And yet another post on hand plane restoration. The great "EVAPO-RUST" debate, (ad-nauseum)
So, off we go once again. Ask 10 people get 10 different answers based on one's personal knowledge and experiences.You are apparently trying to restore and preserve an old relic and there are a lot of ways to to it as evidenced by the myriad of opinions by everyone that's ever done it. Might as well toss in my 2 cents too.
Lotsa ways to destroy or improve the status of an iron and steel hand plane. Some I've seen could not get worse, no matter what you do. Some need nothing other than a gentle cleaning an application of some protective substance to inhibit the degradation that comes with generations of exposure to air and moisture. If you own, or have owned one of these, (or more likely something in the middle), you've probably wondered what to do with it, how to clean it without destroying the classic look, history or value of the tool. Search the web for "hand plane restoration" and you will likely receive dozens of "tried and true methods" all concluding with some pretty amazing results. Some people vehemently defend their method as the "only true process" and you are an idiot if you fail to come around to their way of thinking. (HMMM, sounds like politics these days). Many feel that one should do nothing, not even blow off the sawdust and accumulated shavings save the loss of that one spec that may have been deposited by Bill, they guy who owned it in 1934 and used it to make a dog house for 'ol Sparky. History? YES. Importance? Well, maybe. Rarely do we know the provenance of a hand plane. We can assume they all have one of some type. But so does a used car. Doesn't really make it all that important...except under some circumstances. Who knows, your particular Bailey No 5 type 15 may have once been used by a very young John F. Kennedy in 1932 while he was attending Choate in Wallingford, Connecticut. Probably not. But hey, isn't that pretty close to New Britain? I always try to err on the side of history but a user is probably not going to care about Sparky or JFK as much as he/she is about a reasonably flat bottom and exceptionally sharp iron.
I've used Evaporust, I've used electrolysis, I've used the WD40 razor blade method but I've
never used any type of vinegar, except to clean my coffee maker. IMO, they all have their place in the process but I find that it all depends on the result you are looking for. I can't address the physical or chemical affect that Evaporust may have on the iron but I do know from personal experience that it will remove rust and years of "history", along with any japanning or paint that has been undermined by corrosion.
Others may disagree as their experiences may have been different. I know too, first hand, what it will do to metal if you leave it in too long. I don't know what's in it. I always thought it was a mild citric acid and from my observation of what was left of my neglect sure looked to me to have been dissolved by an acid. But then, I'm no chemist. If you want to see rust form before your very eyes, leave your freshly Evaporusted or electrolysised tool out in the air for 5 minutes. If you wish to avoid that, penetrating oil applied over the surface after it's been rinsed and thoroughly dried, will inhibit the reaction. If you are looking for a full restoration and plan to remove the old japanning and apply new stuff and use the tool, or if you are just looking for a "newish" look, why not give it a go. "Educate yourself and see what you think. Same with electrolysis, even vinegar if you dare. (I wonder if vinegar and WD40 make a good salad dressing) If you are trying to preserve the "authentically historical" look of the plane try the WD 40/razor blade method, Minimum risk, more effort, controllable results. Experimentation and experience are the best teaching and learning methods. Probably best not to bring your efforts to the attention of the tool restoration groups on Facebook unless you are a masochist. You will likely end up feeling like a frog screw that's been left in Evaporust for 3 days. (It aint pretty) After 600+ "experiments", I personally like to saturate my restorations in WD 40 + Kroil for a couple days, razor blade the crud off the sides, then gently use a soft abrasive on any bare metal that's showing through the japanning. Just the method I mostly use for the look I mostly want. I don't discount nor advise against either of the other mentioned processes in the proper context. Since I own the plane, I get to do with it as I please despite the disdain it may generate in others who may feel differently.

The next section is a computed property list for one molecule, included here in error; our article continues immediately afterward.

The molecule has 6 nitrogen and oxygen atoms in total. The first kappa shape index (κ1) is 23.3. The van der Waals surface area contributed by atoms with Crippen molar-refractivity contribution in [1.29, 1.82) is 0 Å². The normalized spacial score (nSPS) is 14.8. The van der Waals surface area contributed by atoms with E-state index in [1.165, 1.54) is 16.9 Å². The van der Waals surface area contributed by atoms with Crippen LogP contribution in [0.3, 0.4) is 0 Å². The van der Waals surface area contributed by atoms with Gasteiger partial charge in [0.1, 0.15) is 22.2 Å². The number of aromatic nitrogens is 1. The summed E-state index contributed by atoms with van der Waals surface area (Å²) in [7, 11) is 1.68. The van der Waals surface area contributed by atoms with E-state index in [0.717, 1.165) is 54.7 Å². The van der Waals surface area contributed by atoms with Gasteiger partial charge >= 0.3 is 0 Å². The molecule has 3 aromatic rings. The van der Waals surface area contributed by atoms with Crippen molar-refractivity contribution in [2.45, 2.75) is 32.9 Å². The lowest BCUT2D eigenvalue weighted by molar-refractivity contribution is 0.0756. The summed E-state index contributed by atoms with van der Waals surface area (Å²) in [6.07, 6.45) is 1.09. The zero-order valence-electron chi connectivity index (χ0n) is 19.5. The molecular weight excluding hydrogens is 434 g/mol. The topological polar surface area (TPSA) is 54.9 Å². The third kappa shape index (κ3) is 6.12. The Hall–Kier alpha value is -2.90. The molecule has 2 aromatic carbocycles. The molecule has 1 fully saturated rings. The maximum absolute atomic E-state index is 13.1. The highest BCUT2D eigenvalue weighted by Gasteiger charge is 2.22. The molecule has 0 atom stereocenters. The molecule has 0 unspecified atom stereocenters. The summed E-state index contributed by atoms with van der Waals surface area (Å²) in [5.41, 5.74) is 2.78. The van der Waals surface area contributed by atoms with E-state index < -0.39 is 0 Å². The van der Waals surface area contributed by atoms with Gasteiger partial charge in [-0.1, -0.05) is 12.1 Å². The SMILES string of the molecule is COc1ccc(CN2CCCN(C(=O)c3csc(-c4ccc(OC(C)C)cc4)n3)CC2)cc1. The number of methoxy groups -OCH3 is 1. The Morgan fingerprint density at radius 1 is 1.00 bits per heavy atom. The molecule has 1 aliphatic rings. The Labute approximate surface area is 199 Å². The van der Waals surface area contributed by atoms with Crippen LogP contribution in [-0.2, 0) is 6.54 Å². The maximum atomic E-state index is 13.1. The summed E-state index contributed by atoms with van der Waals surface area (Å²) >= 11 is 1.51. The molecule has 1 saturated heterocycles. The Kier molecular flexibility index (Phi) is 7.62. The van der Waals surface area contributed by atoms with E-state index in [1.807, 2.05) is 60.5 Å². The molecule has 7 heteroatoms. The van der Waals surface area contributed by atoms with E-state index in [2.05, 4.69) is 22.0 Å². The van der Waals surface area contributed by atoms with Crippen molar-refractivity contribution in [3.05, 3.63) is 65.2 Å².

So, here it is, figuratively and literally THE BOTTOM LINE: The only way one will EVER know for sure is to try different methods and pick the right one for the goal you are trying to reach and the look that suits you.
OK, more than 2 cents, more like a Nickel, or so I've been told.